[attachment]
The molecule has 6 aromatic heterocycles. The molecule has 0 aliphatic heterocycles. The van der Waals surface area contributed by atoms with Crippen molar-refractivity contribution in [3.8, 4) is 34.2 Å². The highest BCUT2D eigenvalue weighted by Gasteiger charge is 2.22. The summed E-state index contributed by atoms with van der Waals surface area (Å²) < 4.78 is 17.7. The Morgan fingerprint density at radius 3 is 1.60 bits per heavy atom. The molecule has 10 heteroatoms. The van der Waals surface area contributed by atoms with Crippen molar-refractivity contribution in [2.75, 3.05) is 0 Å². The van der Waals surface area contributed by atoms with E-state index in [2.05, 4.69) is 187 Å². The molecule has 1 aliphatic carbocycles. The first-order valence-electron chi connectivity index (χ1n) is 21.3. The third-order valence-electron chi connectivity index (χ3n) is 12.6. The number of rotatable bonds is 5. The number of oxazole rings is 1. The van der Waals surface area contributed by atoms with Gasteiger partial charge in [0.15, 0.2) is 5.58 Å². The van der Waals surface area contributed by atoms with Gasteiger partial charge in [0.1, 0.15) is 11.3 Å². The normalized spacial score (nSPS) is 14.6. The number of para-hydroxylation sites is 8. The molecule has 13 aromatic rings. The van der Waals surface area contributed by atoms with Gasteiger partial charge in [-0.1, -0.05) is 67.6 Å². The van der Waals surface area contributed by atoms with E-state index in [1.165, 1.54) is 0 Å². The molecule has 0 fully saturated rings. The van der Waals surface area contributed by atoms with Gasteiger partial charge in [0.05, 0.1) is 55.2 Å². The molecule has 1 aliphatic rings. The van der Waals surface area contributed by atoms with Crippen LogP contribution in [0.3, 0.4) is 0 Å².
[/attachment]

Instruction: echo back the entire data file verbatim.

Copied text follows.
The molecule has 6 aromatic heterocycles. The molecule has 0 aliphatic heterocycles. The van der Waals surface area contributed by atoms with Crippen molar-refractivity contribution in [3.8, 4) is 34.2 Å². The highest BCUT2D eigenvalue weighted by Gasteiger charge is 2.22. The summed E-state index contributed by atoms with van der Waals surface area (Å²) < 4.78 is 17.7. The Morgan fingerprint density at radius 3 is 1.60 bits per heavy atom. The molecule has 10 heteroatoms. The van der Waals surface area contributed by atoms with Crippen molar-refractivity contribution in [2.75, 3.05) is 0 Å². The van der Waals surface area contributed by atoms with E-state index in [2.05, 4.69) is 187 Å². The molecule has 1 aliphatic carbocycles. The first-order valence-electron chi connectivity index (χ1n) is 21.3. The third-order valence-electron chi connectivity index (χ3n) is 12.6. The number of rotatable bonds is 5. The number of oxazole rings is 1. The van der Waals surface area contributed by atoms with Gasteiger partial charge in [0.15, 0.2) is 5.58 Å². The van der Waals surface area contributed by atoms with Gasteiger partial charge in [0.1, 0.15) is 11.3 Å². The normalized spacial score (nSPS) is 14.6. The number of para-hydroxylation sites is 8. The molecule has 13 aromatic rings. The van der Waals surface area contributed by atoms with Gasteiger partial charge in [-0.1, -0.05) is 67.6 Å². The van der Waals surface area contributed by atoms with E-state index in [1.165, 1.54) is 0 Å². The molecule has 0 fully saturated rings. The van der Waals surface area contributed by atoms with Gasteiger partial charge in [0.05, 0.1) is 55.2 Å². The molecule has 1 aliphatic rings. The van der Waals surface area contributed by atoms with Crippen LogP contribution in [0.3, 0.4) is 0 Å².